The children were more ambivalent about SATs than any other constituency that we met during the community soundings. SATs were ‘scary’, made them nervous and anxious, and put them under pressure. But equally:
• ‘tests tell teachers, and us, how we are doing’
• ‘parents want them’
• ‘children should be tested to show that they have done well and have been listening’
• ‘tests help children know what they have learned’
• ‘we need SATs to find our potential, and gaps in our understanding.’
• ‘high grades give you confidence.’
Ambivalent is code here for: they didn't conform to our prejudices. As the Times notes in its leader this morning, this is a report based on the instincts of the 'educational world' rather than any objective evidence of what testing, inspection and the national curriculum has achieved and can do. For schools that use tests and assessment regularly and confidently find that they help children improve, and contrary to what the author of Toxic Childhood Sue Palmer proclaimed also on Today, tests and targets have helped disadvantaged pupils and their schools to improve faster than middle class schools and pupils.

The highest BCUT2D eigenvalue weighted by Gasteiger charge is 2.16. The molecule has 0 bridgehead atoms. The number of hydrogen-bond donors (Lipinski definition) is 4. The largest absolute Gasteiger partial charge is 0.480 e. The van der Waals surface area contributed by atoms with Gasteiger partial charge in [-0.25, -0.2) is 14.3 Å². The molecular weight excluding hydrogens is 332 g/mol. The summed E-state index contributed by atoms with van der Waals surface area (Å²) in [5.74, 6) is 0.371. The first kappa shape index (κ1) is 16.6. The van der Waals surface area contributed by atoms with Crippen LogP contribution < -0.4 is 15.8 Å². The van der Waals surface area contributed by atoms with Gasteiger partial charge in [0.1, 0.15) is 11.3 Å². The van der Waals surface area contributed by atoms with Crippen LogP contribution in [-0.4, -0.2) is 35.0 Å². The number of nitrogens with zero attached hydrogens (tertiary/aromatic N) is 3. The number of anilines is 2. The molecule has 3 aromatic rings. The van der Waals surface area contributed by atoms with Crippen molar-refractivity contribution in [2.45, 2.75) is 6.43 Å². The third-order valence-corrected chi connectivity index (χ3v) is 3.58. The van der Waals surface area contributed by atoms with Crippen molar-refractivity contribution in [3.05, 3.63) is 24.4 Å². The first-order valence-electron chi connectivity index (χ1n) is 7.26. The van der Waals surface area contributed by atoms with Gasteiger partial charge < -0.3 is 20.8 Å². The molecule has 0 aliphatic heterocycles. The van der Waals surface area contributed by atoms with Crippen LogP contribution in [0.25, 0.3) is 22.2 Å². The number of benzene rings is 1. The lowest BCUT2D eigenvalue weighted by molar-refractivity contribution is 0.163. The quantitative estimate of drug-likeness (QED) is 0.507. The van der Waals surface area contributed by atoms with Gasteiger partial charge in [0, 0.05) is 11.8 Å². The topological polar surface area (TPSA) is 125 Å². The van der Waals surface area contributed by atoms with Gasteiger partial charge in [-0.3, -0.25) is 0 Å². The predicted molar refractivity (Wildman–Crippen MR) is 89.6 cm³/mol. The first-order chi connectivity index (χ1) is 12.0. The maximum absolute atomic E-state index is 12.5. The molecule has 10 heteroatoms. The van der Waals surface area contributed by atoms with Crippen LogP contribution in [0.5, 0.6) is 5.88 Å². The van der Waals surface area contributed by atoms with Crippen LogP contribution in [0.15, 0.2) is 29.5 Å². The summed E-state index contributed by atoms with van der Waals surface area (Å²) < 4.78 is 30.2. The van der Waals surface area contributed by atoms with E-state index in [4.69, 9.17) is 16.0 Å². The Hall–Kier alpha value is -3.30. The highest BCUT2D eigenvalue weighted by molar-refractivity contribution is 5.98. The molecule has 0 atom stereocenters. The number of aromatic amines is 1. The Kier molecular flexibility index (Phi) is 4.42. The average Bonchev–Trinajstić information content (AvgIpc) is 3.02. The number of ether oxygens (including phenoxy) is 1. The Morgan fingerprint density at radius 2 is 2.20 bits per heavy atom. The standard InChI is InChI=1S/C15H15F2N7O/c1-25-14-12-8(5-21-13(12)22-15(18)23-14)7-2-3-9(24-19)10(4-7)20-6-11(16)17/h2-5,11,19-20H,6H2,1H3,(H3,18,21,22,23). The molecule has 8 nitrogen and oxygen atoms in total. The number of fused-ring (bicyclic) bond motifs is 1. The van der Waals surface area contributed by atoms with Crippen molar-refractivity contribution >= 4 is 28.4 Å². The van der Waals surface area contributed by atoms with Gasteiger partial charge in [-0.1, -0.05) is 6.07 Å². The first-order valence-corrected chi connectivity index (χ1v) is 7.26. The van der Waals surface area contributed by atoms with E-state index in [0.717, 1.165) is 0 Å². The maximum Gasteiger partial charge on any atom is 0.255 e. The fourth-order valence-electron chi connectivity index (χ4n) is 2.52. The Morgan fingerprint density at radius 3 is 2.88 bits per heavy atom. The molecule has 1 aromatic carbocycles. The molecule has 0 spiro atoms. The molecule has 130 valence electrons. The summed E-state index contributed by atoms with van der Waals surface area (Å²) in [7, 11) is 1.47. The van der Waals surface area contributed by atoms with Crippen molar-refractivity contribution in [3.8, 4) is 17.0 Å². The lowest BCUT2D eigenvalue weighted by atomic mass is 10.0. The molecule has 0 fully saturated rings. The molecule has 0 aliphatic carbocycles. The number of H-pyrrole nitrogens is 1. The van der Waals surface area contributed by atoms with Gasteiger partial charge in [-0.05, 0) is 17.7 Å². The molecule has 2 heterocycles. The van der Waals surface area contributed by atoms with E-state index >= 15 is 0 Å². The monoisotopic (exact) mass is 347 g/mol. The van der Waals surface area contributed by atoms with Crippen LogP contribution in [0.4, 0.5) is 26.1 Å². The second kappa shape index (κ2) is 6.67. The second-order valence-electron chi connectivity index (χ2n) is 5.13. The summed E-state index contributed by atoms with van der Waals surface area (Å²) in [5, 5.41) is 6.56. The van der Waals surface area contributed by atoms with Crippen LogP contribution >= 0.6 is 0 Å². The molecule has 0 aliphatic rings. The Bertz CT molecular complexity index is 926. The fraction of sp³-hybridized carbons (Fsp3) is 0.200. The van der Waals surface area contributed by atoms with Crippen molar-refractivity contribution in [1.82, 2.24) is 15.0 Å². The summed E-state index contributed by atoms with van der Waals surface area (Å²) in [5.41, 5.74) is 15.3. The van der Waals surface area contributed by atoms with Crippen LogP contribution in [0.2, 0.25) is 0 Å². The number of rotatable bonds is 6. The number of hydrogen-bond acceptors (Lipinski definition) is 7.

This report comes on the same day as the far more troubling results of the Foundation Profiles of around 600,000 youngsters are published, showing that 40% of children are educationally underdeveloped at the age of five. The idea that not testing them at 11 will somehow compensate for this is bizarre. But I was encouraged by the reported comments of Mick Brookes, the general secretary of the National Association of Head Teachers when asked whether we should pay much heed to these findings. The Times reports:
But the assessments, which are known as the Foundation Stage Profile, were criticised by teaching unions last night. Mick Brookes, the general secretary of the National Association of Head Teachers, called them “unreliable and unhelpful” because they are based on subjective teacher observations, not tests.
Now there's a challenge for ministers. When the assessments first started, there were attempts to create a single national system of baseline assessment. Thanks to the sort of people who would prefer other people's children not to learn to read until the age of eight the profiles have become unwieldy and less useful than they might be. So, let's cut the areas of assessment and have a single short national set of criteria to make them into the reliable and helpful data that Mr Brookes is presumably calling for. Meanwhile, ministers must go further than just saying that 'tests are here to stay'; they need to explain why and how. And they need to get on the case quickly.